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10 year survival

Influence of the Internal-Mammary Artery Graft on 10-Year Survival and Other Cardiac Events

In patients who undergo coronary-artery bypass procedures, the operative technique and the pathoanatomy of the grafted coronary artery are the immediate determinants of graft patency. After the fifth postoperative year, however, the major determinant of long-term graft patency appears to be the type of bypass conduit. The saphenous-vein graft is prone to progressive intimal proliferation. Angiographic studies have shown that a 2 percent per year vein-graft attrition rate from the 1st to the 7th postoperative year increases to approximately 5 percent per year from the 7th to the 12th year. At the end of the first 10postoperative years, serial coronary arteriograms show that only 38 to 45 percent of aortocoronary vein grafts are open and have a normal appearance. Between the 7th and 12th postoperative years, lesions that resemble vein-graft atherosclerosis were seen in nearly half of arteriographic studies, and this incidence did not include atherosclerosis in closed grafts.

Intrinsic vein-graft disease has been correlated with abnormal levels of serum cholesterol and triglycerides, diabetes, elevated low-density lipoprotein. The gradual rise in the risk of sudden death beginning 3 ½ years after saphenous-vein bypass grafting is probably due more to vein-graft closure than to progression of native coronary artery disease, and it portends an accelerating decline in survival rates and an increase in rates of re-operation and other cardiac events by 7 to 10 years after operation.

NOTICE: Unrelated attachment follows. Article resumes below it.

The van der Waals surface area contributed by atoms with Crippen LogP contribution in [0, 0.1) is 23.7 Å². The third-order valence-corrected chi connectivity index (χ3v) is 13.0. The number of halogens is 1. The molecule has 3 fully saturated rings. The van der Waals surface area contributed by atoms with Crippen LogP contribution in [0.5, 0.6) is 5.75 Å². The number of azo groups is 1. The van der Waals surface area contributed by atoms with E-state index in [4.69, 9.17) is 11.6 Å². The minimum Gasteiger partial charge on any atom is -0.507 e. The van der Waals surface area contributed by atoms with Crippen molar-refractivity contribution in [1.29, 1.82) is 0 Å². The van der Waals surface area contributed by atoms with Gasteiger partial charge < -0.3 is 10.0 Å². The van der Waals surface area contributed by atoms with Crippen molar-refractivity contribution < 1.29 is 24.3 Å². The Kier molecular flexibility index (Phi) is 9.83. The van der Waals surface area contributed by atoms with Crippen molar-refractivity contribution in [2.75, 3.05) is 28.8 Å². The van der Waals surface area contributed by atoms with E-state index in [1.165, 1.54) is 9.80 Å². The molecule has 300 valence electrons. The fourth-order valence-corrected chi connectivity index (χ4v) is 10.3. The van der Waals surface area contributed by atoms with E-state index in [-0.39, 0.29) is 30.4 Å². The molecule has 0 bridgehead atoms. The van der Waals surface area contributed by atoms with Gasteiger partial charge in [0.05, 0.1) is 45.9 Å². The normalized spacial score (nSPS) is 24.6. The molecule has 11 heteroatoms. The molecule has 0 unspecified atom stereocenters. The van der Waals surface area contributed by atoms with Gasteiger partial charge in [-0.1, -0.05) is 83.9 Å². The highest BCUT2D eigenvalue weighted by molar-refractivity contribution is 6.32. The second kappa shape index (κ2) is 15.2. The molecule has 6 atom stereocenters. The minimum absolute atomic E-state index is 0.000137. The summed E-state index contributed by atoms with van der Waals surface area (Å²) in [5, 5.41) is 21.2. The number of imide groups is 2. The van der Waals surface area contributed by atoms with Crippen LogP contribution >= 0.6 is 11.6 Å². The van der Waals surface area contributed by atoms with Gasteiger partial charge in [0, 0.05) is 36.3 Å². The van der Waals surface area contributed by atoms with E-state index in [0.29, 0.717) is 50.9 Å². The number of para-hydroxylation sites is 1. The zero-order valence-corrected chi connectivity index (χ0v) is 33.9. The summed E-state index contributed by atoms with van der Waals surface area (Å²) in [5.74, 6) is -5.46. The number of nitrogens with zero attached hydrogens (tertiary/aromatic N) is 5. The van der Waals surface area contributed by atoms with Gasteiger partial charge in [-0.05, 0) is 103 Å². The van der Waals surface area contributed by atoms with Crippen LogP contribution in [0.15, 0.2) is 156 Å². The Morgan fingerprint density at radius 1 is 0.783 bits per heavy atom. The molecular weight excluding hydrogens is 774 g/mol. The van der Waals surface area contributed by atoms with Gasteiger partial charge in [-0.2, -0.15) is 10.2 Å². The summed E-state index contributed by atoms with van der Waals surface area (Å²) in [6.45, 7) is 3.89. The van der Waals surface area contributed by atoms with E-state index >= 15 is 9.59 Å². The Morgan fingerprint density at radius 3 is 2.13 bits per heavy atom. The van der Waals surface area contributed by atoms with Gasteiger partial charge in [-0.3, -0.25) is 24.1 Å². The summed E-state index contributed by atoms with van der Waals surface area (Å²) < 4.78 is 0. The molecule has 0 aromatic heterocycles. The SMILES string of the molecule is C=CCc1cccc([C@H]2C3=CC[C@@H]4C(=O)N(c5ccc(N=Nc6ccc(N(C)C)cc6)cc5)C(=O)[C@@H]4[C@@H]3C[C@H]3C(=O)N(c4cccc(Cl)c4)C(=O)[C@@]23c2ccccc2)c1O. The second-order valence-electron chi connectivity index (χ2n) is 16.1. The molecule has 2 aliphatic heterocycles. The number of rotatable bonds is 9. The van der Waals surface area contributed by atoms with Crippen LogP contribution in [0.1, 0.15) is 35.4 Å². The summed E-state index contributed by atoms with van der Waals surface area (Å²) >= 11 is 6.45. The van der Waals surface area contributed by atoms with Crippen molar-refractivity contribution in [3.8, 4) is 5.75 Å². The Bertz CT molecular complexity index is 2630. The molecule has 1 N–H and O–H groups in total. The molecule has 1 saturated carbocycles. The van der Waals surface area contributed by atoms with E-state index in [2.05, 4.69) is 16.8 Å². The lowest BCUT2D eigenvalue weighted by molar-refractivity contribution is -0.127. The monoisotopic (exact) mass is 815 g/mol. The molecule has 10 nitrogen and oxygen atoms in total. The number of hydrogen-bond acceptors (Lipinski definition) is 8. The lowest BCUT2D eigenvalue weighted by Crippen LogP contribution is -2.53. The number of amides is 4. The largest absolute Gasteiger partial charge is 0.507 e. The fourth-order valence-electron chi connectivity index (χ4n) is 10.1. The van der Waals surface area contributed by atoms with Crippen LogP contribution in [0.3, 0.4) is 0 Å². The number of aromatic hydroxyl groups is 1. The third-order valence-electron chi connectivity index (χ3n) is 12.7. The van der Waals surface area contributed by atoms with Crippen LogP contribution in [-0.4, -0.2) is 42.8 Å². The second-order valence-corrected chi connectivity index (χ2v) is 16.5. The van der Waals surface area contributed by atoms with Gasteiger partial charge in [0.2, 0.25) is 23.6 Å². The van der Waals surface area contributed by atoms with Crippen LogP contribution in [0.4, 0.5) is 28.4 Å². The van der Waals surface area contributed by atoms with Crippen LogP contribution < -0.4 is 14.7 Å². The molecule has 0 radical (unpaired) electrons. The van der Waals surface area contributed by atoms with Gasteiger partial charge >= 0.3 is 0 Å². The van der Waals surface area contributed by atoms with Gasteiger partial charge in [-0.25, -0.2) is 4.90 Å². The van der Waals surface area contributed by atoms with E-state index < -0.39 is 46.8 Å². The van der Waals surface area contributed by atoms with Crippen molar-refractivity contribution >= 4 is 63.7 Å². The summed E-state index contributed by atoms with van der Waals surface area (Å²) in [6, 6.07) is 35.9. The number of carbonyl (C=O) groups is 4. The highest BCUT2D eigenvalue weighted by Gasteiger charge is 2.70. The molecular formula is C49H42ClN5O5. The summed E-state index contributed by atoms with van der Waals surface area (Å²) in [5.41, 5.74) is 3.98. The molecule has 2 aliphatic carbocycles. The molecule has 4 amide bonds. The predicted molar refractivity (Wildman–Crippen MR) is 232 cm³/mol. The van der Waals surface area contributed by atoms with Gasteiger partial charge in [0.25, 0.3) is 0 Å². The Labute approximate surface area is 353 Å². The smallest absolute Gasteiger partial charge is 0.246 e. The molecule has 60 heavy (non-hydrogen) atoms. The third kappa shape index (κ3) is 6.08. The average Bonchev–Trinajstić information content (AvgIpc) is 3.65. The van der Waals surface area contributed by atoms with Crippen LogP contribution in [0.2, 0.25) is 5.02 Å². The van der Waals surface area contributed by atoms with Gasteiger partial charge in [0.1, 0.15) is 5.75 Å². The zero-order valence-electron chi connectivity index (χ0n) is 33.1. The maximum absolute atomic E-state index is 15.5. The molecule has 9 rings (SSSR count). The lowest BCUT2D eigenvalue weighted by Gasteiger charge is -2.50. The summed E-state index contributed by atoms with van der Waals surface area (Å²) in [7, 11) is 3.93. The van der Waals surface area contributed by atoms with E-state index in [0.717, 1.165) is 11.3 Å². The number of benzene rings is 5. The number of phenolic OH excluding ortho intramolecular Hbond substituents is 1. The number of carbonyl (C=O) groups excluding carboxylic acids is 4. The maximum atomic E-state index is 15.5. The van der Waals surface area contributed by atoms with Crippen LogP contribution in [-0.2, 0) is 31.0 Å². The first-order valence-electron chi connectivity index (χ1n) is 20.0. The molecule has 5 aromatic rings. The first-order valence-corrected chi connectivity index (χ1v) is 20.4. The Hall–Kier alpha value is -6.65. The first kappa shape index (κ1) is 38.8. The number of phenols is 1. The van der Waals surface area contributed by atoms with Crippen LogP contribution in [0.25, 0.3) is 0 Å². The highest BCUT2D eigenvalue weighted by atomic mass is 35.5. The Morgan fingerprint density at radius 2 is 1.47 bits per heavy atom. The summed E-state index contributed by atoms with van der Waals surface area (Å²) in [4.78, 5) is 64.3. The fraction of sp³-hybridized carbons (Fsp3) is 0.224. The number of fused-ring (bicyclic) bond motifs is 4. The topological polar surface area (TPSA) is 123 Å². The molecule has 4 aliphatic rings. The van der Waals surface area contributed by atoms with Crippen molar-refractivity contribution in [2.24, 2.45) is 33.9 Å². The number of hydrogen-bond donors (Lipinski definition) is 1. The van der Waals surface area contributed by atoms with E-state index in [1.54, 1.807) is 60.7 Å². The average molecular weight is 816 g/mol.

In contrast, atherosclerosis has been observed rarely in the internal-mammary-artery conduit, and the patency of those grafts in the later years after surgery greatly exceeds that in vein grafts. Several studies have shown that after 7 to 10 years, the patency of internal-mammary-artery grafts is 85 to 95 percent.

The anterior descending coronary artery to which the left internal mammary artery is most frequently grafted has been shown to be a strategically important artery. High-grade proximal stenosis in this vessel is a risk factor for premature death. Acute obstruction of the proximal anterior descending artery is more likely to cause a fatal myocardial infarction than are acute obstructions of any of the other coronary arteries (except the left main artery). These facts suggest that use of the internal mammary artery as the graft to the anterior descending artery may improve long-term survival. To examine this possibility, we performed an observational study.


From among the first 1000 patients undergoing isolated coronaryarte4y bypass grafting each year in The Cleveland Clinic Foundation from January 1,1979, we chose for our study those who had a narrowing of 50 percent or more of the anterior descending artery, with or without other coronary arterial lesions, and who received a vein graft or an internal-mammary-artery graft to the anterior descending artery, with or without other vein grafts,. Because of the large number of cardiac operations and the complexity of large-scale follow-up we routinely studied only the first 1000 consecutive patients who underwent isolated coronary-artery bypass annually. This number provides large and uniform cohorts each year for an analysis.